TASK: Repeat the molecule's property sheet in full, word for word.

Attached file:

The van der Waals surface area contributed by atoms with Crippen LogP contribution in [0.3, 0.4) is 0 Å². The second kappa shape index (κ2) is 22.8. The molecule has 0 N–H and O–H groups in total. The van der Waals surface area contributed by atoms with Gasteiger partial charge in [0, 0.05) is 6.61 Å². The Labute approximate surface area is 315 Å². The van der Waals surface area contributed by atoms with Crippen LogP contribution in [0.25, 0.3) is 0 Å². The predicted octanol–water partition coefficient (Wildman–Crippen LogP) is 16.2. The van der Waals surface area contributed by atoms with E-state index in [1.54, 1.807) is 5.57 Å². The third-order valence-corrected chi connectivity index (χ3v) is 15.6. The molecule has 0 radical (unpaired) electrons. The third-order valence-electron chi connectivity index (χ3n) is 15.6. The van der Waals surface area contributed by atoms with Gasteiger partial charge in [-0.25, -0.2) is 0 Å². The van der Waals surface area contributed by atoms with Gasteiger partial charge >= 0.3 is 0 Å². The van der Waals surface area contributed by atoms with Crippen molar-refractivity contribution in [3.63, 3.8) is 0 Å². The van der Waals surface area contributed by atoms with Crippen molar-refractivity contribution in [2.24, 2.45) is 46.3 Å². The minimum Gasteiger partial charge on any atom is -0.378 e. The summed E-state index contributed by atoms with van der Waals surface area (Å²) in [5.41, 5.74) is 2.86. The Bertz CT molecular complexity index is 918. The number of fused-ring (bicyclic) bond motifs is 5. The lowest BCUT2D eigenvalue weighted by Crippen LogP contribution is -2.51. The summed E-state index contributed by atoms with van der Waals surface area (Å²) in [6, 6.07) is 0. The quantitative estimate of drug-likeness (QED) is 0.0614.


The van der Waals surface area contributed by atoms with Crippen LogP contribution in [0.3, 0.4) is 0 Å². The second kappa shape index (κ2) is 22.8. The molecule has 0 N–H and O–H groups in total. The van der Waals surface area contributed by atoms with Gasteiger partial charge in [0, 0.05) is 6.61 Å². The Labute approximate surface area is 315 Å². The van der Waals surface area contributed by atoms with Crippen LogP contribution in [0.25, 0.3) is 0 Å². The predicted octanol–water partition coefficient (Wildman–Crippen LogP) is 16.2. The van der Waals surface area contributed by atoms with E-state index in [1.54, 1.807) is 5.57 Å². The third-order valence-corrected chi connectivity index (χ3v) is 15.6. The molecule has 0 radical (unpaired) electrons. The third-order valence-electron chi connectivity index (χ3n) is 15.6. The van der Waals surface area contributed by atoms with Gasteiger partial charge in [-0.25, -0.2) is 0 Å². The van der Waals surface area contributed by atoms with Gasteiger partial charge >= 0.3 is 0 Å². The van der Waals surface area contributed by atoms with Crippen molar-refractivity contribution in [3.63, 3.8) is 0 Å². The van der Waals surface area contributed by atoms with Crippen molar-refractivity contribution in [2.24, 2.45) is 46.3 Å². The minimum Gasteiger partial charge on any atom is -0.378 e. The summed E-state index contributed by atoms with van der Waals surface area (Å²) in [5.41, 5.74) is 2.86. The Bertz CT molecular complexity index is 918. The number of fused-ring (bicyclic) bond motifs is 5. The lowest BCUT2D eigenvalue weighted by Crippen LogP contribution is -2.51. The summed E-state index contributed by atoms with van der Waals surface area (Å²) in [6, 6.07) is 0. The quantitative estimate of drug-likeness (QED) is 0.0614.